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Thirsty? Water is not enough
Radhieka Pandeya
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June 15, 2007

The thought that there might be a sea inside our body is quite delightful, isn't it? The human body is 70 per cent water and, much like sea water, the water in our body is mixed with salts and minerals.

Water and salts are the very essence of life, for the earth and for our bodies, which is why it is imperative to conserve and replenish them. Dehydration, a common problem, especially in summer, follows from this -- it is the lack of water and salts in the body and the inability to replenish them in time.

Quite obviously, the water in your body is not concentrated in one area. In fact, it is distributed through various functions. Almost 80 per cent of the total water is distributed in the cells, approximately 15 per cent is extra-cellular and the rest runs through the blood vessels.

Having made itself indispensable to the body, water is essential for every bodily function and excessive loss of water often leads to a state of dehydration.

Well, I can drink an extra litre of water to rehydrate the body, you might argue. You can, but plain water is not the only thing the dehydrated body misses.

Salts are also lost in the process. Known as electrolytes in medical terms, 'salts' here refers to sodium and potassium, the scarcity of which can lead to serious medical problems.

The body begins sending out warning signals when two per cent of its normal water volume is lost.

"In fact," says Dr Vivek Raj, senior consultant for gastroenterology and hepatology with Max Hospital, New Delhi, "on an average we lose 800-1,000 ml of water daily through sweat, a figure that rises two to three times in summer." The first warning comes in the form of thirst, followed by loss of appetite and dry skin.

However, more often than not, this warning goes unnoticed. Hence follows the second set of symptoms -- headache, extreme weakness and lethargy, muscle cramps, disorientation and maybe a sudden episode of visual snow.

In slightly more advanced cases, dehydration can also lead to kidney failure, seizures and unconsciousness. In the most severe cases, where the body loses more than 15 per cent of its water, the condition can also be fatal.

Water loss is accompanied, as mentioned earlier, by the loss of electrolytes like sodium and potassium. The lack of sodium, an active ingredient in table salt, leads to a state of confusion and even convulsions, while lack of potassium is known to create disturbances in the heart's rhythm, all of which are associated with dehydration.

Water scarcity in the body can be the result of numerous factors, the most common of which are diarrhoea and vomiting, which are normally caused by an infection. Infections like cholera and gastroenteritis are known to lead to enormous loss of water.

Of course, overwhelming heat followed by excessive sweating is another form of water loss. The dysfunctioning of the kidney, producing excessive urination, results in water loss, eventually reaching a point when urine ceases to pass completely.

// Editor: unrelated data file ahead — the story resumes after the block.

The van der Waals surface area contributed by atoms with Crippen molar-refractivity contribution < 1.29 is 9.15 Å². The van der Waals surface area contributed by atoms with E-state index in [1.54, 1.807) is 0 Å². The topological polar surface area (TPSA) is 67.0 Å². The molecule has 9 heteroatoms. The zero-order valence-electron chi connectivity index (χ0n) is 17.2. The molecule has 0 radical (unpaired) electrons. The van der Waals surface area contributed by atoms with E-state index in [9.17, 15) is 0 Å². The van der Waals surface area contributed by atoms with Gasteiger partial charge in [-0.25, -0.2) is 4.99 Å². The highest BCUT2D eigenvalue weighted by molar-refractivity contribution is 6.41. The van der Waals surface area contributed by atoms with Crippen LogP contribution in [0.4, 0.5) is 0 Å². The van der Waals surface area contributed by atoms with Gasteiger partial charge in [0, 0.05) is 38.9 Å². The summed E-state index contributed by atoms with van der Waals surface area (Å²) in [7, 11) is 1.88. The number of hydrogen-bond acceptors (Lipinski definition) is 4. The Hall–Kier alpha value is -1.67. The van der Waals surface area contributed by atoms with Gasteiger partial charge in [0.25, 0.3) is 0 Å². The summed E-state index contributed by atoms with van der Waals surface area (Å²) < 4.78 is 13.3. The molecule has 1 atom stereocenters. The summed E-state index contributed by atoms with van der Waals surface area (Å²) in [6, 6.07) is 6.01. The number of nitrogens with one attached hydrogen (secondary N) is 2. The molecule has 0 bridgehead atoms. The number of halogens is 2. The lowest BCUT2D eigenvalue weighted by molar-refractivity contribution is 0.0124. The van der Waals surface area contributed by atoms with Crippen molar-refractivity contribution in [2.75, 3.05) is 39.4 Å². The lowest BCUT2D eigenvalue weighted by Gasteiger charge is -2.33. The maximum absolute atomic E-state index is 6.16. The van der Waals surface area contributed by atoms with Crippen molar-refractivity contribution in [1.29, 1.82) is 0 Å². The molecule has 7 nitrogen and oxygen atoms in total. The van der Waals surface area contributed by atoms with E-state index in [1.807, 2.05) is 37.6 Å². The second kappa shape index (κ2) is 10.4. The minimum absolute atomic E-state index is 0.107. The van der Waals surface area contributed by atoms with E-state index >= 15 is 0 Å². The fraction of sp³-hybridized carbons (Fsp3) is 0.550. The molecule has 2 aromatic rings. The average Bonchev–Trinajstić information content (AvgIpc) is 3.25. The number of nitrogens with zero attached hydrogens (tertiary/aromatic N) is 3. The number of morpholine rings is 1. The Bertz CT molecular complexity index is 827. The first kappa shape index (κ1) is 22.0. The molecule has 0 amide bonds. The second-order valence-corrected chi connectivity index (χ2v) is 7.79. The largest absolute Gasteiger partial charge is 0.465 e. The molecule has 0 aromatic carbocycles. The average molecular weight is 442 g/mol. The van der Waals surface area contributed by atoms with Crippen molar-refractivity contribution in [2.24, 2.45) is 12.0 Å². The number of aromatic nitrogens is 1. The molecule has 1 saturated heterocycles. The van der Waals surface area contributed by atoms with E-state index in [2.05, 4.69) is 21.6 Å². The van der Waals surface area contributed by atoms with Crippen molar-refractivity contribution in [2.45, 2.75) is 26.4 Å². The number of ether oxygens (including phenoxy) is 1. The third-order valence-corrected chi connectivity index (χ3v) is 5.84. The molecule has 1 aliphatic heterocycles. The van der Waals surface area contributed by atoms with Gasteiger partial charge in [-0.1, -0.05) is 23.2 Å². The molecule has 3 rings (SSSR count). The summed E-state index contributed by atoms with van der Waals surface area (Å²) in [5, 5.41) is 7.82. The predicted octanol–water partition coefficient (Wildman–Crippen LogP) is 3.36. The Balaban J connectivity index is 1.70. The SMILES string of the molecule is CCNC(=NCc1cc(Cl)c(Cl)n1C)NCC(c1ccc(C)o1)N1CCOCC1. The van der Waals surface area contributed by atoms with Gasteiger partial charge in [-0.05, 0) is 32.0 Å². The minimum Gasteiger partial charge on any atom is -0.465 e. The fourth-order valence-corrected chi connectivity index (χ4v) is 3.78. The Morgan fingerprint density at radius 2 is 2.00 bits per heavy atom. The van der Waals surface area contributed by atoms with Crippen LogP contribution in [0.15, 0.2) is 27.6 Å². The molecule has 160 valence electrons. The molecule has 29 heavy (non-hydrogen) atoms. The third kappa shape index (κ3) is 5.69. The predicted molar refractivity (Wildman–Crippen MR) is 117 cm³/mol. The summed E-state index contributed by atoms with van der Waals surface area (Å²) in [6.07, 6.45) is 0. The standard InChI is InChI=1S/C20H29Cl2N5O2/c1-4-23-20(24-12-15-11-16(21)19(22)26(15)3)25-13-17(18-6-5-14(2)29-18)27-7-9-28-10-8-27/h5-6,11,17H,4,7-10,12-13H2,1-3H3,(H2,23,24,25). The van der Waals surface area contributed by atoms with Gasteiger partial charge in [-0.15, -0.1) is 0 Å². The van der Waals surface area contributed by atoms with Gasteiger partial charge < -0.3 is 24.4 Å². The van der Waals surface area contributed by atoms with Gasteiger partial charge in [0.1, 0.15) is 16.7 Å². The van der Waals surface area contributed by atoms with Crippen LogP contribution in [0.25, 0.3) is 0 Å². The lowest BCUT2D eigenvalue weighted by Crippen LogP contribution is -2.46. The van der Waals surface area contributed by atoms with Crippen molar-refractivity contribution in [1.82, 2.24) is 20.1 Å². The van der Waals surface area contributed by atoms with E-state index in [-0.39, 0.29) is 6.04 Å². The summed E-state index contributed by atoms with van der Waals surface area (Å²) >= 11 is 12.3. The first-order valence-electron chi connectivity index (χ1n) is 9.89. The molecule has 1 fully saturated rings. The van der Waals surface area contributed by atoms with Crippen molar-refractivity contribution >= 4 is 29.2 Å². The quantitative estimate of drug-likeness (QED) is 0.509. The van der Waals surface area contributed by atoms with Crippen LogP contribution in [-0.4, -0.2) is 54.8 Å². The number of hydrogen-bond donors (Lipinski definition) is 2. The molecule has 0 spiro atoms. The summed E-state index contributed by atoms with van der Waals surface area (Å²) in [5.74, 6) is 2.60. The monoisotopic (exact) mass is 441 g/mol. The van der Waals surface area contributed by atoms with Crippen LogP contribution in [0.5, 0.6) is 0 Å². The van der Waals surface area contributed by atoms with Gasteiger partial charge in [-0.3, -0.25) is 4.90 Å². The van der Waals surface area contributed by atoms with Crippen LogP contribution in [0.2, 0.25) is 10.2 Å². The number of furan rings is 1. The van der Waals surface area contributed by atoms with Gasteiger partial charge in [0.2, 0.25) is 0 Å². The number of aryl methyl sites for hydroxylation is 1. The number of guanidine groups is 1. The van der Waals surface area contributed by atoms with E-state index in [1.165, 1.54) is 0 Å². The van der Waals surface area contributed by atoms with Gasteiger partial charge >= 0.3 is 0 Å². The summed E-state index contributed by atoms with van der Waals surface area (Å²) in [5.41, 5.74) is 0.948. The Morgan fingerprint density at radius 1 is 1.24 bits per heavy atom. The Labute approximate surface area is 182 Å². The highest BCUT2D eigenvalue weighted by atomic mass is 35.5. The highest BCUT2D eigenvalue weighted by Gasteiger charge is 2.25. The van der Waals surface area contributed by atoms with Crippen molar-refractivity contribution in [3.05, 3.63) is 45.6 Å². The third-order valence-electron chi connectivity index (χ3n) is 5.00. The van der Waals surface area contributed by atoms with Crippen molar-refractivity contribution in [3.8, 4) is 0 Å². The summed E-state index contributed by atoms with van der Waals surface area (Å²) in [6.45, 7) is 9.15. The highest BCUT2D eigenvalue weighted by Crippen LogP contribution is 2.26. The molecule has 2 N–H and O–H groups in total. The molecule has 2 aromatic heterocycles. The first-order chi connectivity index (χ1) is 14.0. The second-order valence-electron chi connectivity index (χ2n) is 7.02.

Amongst diseases, diabetes when not kept under control is also considered a culprit. If you're taking diuretics, it is advisable to increase your water and salt intake. Fitness fanatics also need to make sure they keep their body hydrated and healthy to compensate for the extra sweat they deal with.

You've heard it before, and we'll say it again: the best way to prevent dehydration is by drinking lots of water -- according to some, three litres is the body's daily requirement.

But sometimes even that can't assure you avoid the condition, especially if it is caused by factors other than sweat and heat. Dr Raj suggests taking oral rehydration solutions (ORS) if you have diarrhoea.

ORS is considered the most effective fluid for countering dehydration since it replenishes water as well as the electrolytes. Since drinking litres of plain water daily can get monotonous, nutritionist Ishi Khosla suggests nimbu paani (lime juice) mixed with sugar. Another ideal, flavoured homemade medicine is a pinch of salt mixed with coconut water.

Though the nimbu paani solution can be taken with salt alone, sugar tends to facilitate quicker sodium and water absorption in the body. Those suffering from heart conditions however, must consult their doctors before increasing the salt in their diet. Khosla also recommends sports drinks for those who exercise a lot, since they provide ample water and nutrition.

"Always drink before you start a sport to hydrate your body. In between, make sure you keep sipping on something," she says.

Dehydration can be at its worst among children and the elderly, which is why they should be taken to see a doctor at the very first sign of trouble. In some cases, intravenous fluids may be given to bring the body's water level back to normal, after which the doctor may suggest other sources for rehydration.

So, lots of fluids and fruits with high water content are what you need to keep yourself healthy, even if you naturally cut down on your food intake in summer. However, fluids does not include alcohol of any kind, especially beer, which can in fact lead to dehydration.
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